I don’t know about you, but I always get nervous about roasting the Thanksgiving turkey.  It’s such a big responsibility.  If your casserole doesn’t turn out exactly right, so what?  There are about 100 more casseroles on the table.  But if the turkey is bad?  That’s a Big Deal.
So every year I get out the cookbooks again because I can never remember exactly what I did before.  I’ve achieved fairly good results over the years by submerging the turkey completely in liquid (whatever I have on hand–tons of cans of chicken broth, orange juice, beer, and whatever else it takes to get the thing covered) in the roasting pan.  But it’s so heavy it takes two of us to lift it and it makes the refrigerator shelf sag!   This method helps to keep the turkey moist, and then I solve the dry breast meat problem by soaking cheesecloth in butter and covering the breast with that, and then basting right over it.  This is a combination of a recipe from Gourmet Magazine and the old Joy of Cooking (mine burned in the fire and I have the new one now, which I DESPISE.).
I don’t get excited about cooking turkey not only because it’s stressful but also because it’s kind of boring!  The only adventure is whether it’s going to be done on time and how moist it will be.  There’s not a lot of scope for the imagination–at least not until this year!  Because a couple of weeks ago a Facebook friend posted a picture of a turkey WRAPPED IN BACON.  Yes, you read that right.  I knew immediately that I wanted to try this.  Her picture did not link up to a recipe but when I said I wanted to try it she Googled one for me. (Thanks, Michelle!)  Of course I had to add my own twists to it.  Here’s my recipe.
Bacon Wrapped Turkey
1 turkey, 20 lbs. (I used the cheapest frozen one I could find, and you would never have been able to tell!)
3 12-oz. boxes of bacon (also the cheapest kind I could find)
1 stick butter, softened by leaving it at room temperature
1 onion
5 stalks of celery
1 can of chicken broth
other liquid for soaking (whatever you want.  I used chicken broth, salted water, and beer.)
If you are using a frozen turkey, you are supposed to thaw it in the refrigerator, allowing one day per five pounds.  But guess what:  that’s an inexact science at best.  You might want to check sooner than I did–which was the night before I was supposed to cook the thing, and it was frozen as hard as a brick.  Should that happen to you, soak it in cool water in the sink, changing the water frequently.
The night before you are going to cook the turkey, wash it and pat it dry, inside and out.  Put it upright in a stockpot and put in as much liquid as you can.  Cover and refrigerate until you are ready to prepare it.
Put your celery sticks in the bottom of your roasting pan (You won’t need these if you have a really good roasting pan with a rack; I needed them because I was using the cheapie foil kind from the supermarket and I wanted to sit my turkey up a bit.) Pour in your can of broth.  Drain your turkey, dry it off, and put it in the pan.  Loosen its skin as much as you can and rub it with softened butter inside the cavities and over and under the skin.  Season with sage, garlic, salt , and pepper (or whatever else you like!) under and over the skin and in the cavities.  Put the onion inside the turkey and tie up the legs (I cross the “ankles” and tie them together with string wound around like a figure eight.).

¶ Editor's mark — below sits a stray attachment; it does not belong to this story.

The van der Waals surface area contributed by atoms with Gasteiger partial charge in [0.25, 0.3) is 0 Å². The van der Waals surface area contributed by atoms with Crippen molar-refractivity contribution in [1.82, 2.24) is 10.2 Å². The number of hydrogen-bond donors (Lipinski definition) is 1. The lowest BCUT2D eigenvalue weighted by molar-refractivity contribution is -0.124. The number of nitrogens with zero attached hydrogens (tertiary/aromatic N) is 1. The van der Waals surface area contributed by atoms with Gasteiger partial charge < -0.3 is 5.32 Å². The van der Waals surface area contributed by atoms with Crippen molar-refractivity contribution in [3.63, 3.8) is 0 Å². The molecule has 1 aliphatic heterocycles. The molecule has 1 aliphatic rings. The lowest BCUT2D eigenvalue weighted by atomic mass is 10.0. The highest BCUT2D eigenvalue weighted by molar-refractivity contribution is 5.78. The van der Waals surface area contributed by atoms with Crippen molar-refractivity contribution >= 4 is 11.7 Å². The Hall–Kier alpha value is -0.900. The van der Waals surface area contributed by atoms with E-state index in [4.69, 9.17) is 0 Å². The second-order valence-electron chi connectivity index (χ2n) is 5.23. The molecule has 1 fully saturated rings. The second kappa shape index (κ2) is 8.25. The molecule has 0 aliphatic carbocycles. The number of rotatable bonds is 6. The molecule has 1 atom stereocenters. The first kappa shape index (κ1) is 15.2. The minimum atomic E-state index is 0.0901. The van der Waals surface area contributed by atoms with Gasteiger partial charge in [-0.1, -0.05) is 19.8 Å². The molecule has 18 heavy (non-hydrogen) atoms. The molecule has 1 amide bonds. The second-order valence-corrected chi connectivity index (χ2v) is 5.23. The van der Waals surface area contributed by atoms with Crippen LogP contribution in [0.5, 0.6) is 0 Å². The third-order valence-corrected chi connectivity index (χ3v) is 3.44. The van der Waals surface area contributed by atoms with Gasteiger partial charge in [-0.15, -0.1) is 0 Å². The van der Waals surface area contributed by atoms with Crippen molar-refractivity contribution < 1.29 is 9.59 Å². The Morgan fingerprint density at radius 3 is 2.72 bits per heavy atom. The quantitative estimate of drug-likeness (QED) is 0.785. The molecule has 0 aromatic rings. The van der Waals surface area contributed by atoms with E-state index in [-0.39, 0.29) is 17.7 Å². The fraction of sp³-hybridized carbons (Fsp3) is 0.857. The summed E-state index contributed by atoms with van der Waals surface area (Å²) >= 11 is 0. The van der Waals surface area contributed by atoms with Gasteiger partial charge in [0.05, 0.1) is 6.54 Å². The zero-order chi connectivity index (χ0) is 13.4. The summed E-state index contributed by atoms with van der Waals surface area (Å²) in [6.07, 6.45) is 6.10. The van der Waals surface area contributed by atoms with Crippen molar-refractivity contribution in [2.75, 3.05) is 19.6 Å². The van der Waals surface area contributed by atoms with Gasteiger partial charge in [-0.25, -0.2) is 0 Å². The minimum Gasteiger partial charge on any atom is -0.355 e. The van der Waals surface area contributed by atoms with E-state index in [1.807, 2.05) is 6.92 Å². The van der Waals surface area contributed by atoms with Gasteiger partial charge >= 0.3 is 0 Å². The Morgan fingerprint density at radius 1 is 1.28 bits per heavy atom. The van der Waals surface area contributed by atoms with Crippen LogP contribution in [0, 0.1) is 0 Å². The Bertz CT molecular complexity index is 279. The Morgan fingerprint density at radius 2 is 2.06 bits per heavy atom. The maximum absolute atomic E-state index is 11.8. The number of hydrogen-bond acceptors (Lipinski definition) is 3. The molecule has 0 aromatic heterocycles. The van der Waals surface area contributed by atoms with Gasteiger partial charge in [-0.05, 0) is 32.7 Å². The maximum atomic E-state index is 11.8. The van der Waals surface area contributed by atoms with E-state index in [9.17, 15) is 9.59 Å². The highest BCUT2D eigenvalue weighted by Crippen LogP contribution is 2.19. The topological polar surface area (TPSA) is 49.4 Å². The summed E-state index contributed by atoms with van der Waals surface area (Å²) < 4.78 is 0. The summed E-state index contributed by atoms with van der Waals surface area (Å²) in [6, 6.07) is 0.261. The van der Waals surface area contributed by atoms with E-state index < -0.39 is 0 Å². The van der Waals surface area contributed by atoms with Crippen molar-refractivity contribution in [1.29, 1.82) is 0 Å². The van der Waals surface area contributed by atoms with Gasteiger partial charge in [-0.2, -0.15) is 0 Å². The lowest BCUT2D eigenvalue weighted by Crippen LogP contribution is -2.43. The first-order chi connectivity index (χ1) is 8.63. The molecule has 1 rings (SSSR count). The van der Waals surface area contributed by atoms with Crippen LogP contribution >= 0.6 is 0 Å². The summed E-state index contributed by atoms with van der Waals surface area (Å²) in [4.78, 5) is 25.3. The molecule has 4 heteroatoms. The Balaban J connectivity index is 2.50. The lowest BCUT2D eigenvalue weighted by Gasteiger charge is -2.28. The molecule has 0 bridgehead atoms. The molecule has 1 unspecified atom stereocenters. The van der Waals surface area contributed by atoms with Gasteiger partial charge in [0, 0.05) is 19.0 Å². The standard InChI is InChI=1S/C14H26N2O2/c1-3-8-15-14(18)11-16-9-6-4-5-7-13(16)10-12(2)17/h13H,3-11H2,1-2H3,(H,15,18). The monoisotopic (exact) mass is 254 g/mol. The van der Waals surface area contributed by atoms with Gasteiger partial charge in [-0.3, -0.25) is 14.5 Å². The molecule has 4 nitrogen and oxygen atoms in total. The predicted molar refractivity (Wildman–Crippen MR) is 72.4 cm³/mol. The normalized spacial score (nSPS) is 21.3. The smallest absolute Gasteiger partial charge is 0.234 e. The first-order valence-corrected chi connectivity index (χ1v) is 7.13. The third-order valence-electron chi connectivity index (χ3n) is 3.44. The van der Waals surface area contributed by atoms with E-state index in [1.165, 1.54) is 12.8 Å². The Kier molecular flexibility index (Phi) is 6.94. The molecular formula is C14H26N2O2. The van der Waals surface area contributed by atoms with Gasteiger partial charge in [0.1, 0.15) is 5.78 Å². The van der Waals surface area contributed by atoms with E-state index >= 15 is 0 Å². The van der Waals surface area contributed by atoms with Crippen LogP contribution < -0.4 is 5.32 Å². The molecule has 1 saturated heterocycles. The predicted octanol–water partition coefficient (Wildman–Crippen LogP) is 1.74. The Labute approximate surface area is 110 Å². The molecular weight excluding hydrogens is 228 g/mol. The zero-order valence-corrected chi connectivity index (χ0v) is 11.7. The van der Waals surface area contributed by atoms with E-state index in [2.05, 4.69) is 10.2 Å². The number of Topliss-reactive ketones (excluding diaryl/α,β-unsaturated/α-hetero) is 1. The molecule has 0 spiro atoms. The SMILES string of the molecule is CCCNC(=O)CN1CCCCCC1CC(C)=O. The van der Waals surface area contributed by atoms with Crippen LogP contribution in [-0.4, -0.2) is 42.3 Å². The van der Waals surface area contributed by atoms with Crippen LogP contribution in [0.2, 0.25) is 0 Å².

Now take your bacon and drape it all over your turkey, making sure it is completely covered.  The bacon will stick because of the butter.


Preheat your oven to 500 degrees.  Insert a meat thermometer into the thigh near the body, but don’t let it hit bone.  Tent foil over the turkey.  Put it in the oven and immediately turn the heat down to 325.  The purpose of the initial high heat is to seal in the juices.
A 20-lb. turkey is supposed to take 4 hours to cook.  For the purposes of this recipe we will pretend that real life and real turkeys always follow the rules, but you need to be prepared to adjust.  I put my turkey in the oven at 9 and took it out after 2.
You can ignore the turkey for the first 3 hours.  After that take off the foil and let it cook for 30 minutes with its bacon wrap still in place.  Then you are going to have to take it out of the oven to do the next part.  Be very very careful because there will probably be a lot of drippings in your pan.  If you are going to make gravy this will be a good time to get out some drippings so you can have a head start.

(Please just ignore how dirty my stovetop is, okay?)
Take off the bacon.  Use a fork–it’s hot!  You can chop it up for use in another recipe, or put it away for later, or feed it to your dog. Baste the turkey and put it back in the oven.  At this point you will want to baste it every 30 minutes or so until it is done.  When is it done?  When the thermometer reads 170.  I actually took it out when it wasn’t quite there because it will continue to cook for a bit after you remove it from the oven.
Let the turkey “rest” for 15 minutes or so before carving.  Here’s where I got a bit of a scare–the outer layer of flesh is going to be pink.  Your turkey IS NOT RAW.  It is slightly smoked from the bacon.
Everyone RAVED over this turkey.  One and all said it was the best one I ever cooked.  The breast meat wasn’t just “not dry”–it was downright juicy and flavorful.  This is how I will be cooking my turkey every year from now on.


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